Congratulations. You’ve found yourself in the middle of a Mid-Fall BlogHop. The Tarot BlogHop is a great way to get acquainted with a dozen or so tarot blogs and to immerse yourself in the online tarot community. By the way, if you’re a tarot blogger, please join our next round! Become a member of the TarotBlogHop Facebook group.
Jay, the noble wrangler for this Bloghop has asked us to think about the cycle of death, birth, and rebirth. This is about ruminating on where we are at the end of this Year of Saturn, and Year of the Yin Fire Rooster. We’ll be using the tarot to express those ruminations.
So, okay. I think for this exercise, we were supposed to do, like, actual tarot readings and then talk about our tarot readings. I’ve decided to do something not that. Instead, I’m going to select a card, so I’m intentionally choosing these cards. It’s not a tarot reading. And instead, you start off by interpreting the card I’ve chosen to see if you can anticipate why I chose that card. Then, well, if you want, read on to see my answer. =)
“Poison magic” is the English translation for a tradition of black magic, or malevolent spell-crafting, found in Chinese witchcraft and Taoist sorcery, called Gu Dao (蠱道) or Gu Shu (蠱術) [Long form: 蠱道巫術 or Gǔ Dào Wū Shù]. You might also find it translated as Ku.
Those who have read Chapter 13 from The Tao of Craft know my stance on so-called white magic versus black magic, i.e., energy work inherently is neither good nor evil, but it is the intentions that humans put into the work that we may categorize as either good-intentioned or evil-intentioned.
Thus, it is important to note here that Gu Dao is not necessarily evil-intentioned. The tradition of Gu Dao, or Ku, is multi-faceted, nuanced, and complex, which I hope this video will be able to expound upon.
Plus. What better way to talk about baneful magic than through a campy Tinkering Bell video? Exactly.
In my world view, it’s important to start occult study with the elephant in the room. I don’t understand why practitioners would wait until the very end to cover malevolent spell-crafting or not even address it at all. Not addressing it doesn’t change the fact that it exists. Better to address it head-on, with eyes open, get yourself informed, figure out what your own bright line ethical boundaries are, and then continue on your course of study.
Following each installment of the series will be a suggested practicum, or homework, for you to try out. Homework material presumes that you are an occult practitioner who is working on developing your craft.
Your Code of Ethics: Take this opportunity to reflect on your own code of ethics when it comes to craft. Where do you draw the line when it comes to baneful magic? While I am a strong proponent that all practitioners learn as much about metaphysical craft and occult study as they can, including aspects of craft they might not necessarily agree with as a form of personal practice, I also advocate that you draw bright lines for yourself, write down what those bright line rules are, and then never cross them. For reference, also consider watching two Bell Chimes In videos: (1) Curses and Baneful Craft, and (2) Can’t Curse, Can’t Heal?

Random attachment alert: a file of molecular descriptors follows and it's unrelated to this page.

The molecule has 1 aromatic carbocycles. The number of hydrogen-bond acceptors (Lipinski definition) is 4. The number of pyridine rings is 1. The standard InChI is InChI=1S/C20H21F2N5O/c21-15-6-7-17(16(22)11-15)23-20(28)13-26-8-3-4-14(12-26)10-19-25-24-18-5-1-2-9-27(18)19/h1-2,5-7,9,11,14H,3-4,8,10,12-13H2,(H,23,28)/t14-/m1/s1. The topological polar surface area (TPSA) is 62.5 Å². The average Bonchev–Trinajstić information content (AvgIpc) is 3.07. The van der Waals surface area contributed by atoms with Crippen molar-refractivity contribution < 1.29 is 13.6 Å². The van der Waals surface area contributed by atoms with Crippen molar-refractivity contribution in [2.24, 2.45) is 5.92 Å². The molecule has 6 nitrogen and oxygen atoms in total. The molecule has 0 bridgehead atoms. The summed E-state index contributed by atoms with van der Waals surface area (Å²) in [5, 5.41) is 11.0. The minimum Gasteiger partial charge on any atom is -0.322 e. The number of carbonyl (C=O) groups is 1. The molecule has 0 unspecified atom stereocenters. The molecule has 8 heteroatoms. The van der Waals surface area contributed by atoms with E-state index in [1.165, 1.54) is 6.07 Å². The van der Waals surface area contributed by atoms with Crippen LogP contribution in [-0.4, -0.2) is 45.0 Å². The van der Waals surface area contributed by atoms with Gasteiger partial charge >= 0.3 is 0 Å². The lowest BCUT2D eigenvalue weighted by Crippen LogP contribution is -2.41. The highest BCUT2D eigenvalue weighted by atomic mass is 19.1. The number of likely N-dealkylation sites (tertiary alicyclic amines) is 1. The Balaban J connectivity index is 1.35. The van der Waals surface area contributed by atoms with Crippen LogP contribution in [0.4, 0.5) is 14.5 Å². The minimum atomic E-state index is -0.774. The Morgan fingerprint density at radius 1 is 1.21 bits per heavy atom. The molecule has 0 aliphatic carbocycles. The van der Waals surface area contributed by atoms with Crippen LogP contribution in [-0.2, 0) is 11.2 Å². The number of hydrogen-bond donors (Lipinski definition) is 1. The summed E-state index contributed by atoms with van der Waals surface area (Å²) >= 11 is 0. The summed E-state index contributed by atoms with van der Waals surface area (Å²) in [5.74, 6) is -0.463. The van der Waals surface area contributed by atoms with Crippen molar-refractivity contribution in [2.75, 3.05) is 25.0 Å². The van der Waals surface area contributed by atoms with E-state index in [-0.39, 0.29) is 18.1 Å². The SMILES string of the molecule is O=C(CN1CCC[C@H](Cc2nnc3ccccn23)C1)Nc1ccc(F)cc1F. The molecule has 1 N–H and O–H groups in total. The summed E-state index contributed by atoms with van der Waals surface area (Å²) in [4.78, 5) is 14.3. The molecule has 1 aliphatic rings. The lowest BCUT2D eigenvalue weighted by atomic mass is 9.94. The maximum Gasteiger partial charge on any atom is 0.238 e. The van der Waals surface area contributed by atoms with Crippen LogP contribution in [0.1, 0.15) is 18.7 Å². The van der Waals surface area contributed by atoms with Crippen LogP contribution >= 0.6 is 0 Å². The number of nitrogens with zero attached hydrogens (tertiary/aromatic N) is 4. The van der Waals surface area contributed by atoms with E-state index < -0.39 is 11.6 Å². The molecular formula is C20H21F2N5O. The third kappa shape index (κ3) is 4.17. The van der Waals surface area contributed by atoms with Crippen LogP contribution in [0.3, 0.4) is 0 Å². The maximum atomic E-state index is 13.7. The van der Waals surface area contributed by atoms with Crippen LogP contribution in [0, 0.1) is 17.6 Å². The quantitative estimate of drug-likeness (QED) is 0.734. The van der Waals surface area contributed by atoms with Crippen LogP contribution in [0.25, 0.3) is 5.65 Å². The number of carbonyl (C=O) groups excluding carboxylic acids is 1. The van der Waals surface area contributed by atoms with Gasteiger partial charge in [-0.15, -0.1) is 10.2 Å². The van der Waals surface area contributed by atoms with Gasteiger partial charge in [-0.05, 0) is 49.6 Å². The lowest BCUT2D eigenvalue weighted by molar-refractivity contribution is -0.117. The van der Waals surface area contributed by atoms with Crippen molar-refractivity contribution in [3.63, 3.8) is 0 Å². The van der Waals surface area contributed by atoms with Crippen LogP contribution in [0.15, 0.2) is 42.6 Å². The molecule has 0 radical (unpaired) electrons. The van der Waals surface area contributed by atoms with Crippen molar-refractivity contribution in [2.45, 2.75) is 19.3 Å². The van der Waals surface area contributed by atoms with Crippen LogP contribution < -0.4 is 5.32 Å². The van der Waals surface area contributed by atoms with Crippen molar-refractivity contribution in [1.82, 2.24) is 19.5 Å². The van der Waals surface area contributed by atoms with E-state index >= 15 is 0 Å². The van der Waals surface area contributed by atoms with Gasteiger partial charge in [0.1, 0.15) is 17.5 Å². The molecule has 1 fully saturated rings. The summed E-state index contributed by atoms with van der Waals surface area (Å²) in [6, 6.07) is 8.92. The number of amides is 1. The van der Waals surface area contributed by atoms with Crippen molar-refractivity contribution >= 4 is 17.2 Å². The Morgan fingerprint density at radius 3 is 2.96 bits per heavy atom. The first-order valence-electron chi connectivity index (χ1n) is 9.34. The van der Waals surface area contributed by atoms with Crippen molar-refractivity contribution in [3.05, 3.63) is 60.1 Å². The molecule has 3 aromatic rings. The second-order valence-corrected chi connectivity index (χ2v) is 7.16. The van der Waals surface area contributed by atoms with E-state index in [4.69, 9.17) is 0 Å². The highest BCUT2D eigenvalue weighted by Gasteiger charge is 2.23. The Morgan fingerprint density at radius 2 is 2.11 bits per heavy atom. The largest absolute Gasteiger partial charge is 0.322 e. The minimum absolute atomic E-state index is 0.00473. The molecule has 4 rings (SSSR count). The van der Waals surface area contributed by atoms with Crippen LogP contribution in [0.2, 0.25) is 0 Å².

Three Poisons Karmic Requital Spell: If the three poisonous ingredients I mentioned in the video are ones you can source easily where you live, then use those. Otherwise, take some time to do research on natural poisons and what can be sourced locally for you. During the episode, take notes on the instructions for how to follow the Three Poisons Karmic Requital spell, a form of Ku, or poison magic. Formalize and organize your notes into a comprehensive how-to that you can add to your personal grimoire. Before adding it to your grimoire, research different poisons and include that research as reference material in your grimoire to go along with the Three Poisons Karmic Requital Spell.
Three years ago I wrote about my experience with tarot certification through the Tarot Certification Board of America, which is now defunct and any piece of paper you received from them is in effect defunct. Fortunately, the experience for me was all about the experience and that was a lot of fun for me. Going through the exercises, motions, and prompts was quite the enrichment, so I have nothing whatsoever to gripe about. I went through the process for the fun of it. Had I gone through the process for the sake of tarot certification, well then, I would probably be quite pissed right about now, considering my grandiose title of Certified Tarot Master is meaningless. (Not that I’m claiming it was ever at some point meaningful, but.. arrgh.. you know what I mean.)